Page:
Consumer goods producers globally have lifted prices to cope with surging costs for almost all raw materials, energy and packaging after Russia's invasion of Ukraine compounded pandemic-related supply chain logjams. But they face a challenge in how much they can raise prices without sacrificing sales as increasingly cost-conscious consumers trade down.
The effects of high commodity and energy costs were felt by South Africa's RCL Foods as it dropped interim dividend plans after its half-year earnings slumped 22.4% and dented margins despite price hikes to offset the costs.
AVI, which also sells clothes, managed to clinch a marginal rise in half-year earnings due to price increases but sales volumes suffered in some categories as a consequence.
The food producers said further price hikes were expected in their second half, with the costs to run diesel generators to deal with the rolling power cuts exacerbating input cost pressures.
"We need that input cost relief as soon as possible," RCL's chief financial officer Rob Field told Reuters. He saw little relief in sight for better commodity pricing in the short term.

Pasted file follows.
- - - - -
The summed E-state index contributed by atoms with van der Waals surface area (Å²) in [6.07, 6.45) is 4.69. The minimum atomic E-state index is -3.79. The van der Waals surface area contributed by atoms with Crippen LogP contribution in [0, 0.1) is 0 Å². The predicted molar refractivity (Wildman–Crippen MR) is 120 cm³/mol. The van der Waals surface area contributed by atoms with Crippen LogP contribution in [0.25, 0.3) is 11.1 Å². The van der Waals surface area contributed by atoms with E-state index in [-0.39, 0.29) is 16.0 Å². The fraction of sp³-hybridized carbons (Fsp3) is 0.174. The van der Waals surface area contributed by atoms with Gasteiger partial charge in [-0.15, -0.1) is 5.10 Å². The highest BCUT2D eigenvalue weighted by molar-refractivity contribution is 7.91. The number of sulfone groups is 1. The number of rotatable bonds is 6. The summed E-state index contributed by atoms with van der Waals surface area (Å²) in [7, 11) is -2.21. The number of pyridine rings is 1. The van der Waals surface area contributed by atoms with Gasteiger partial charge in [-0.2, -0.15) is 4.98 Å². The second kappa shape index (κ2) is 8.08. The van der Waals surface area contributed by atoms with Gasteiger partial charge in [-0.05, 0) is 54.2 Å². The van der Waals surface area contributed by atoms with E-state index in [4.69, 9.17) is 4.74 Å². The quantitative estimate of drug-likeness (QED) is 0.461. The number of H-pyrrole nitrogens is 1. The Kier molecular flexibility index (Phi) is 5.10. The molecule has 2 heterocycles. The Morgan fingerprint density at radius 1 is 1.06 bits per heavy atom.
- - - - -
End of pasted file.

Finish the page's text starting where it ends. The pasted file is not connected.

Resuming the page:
Last month, SA's biggest food producer Tiger Brands said while it expected a significant reduction in inflation in its basket in the second half, prices were expected to rise in low double digits.
The further price increases are expected to continue to mute consumer demand, the producers said, with AVI chief executive Simon Crutchley telling investors that the main focus would be on protecting margins.
Many consumers have turned to cheaper private label products and alternative brands as they grapple with once-in-a-generation levels of inflation, high-interest rates and transport costs.
Volumes of RCL's value-tiered products were significantly up in the period and the producer plans to bring more to the market, Field told Reuters.
Both companies said they were considering increasing investments in backup power to deal with the energy crisis.
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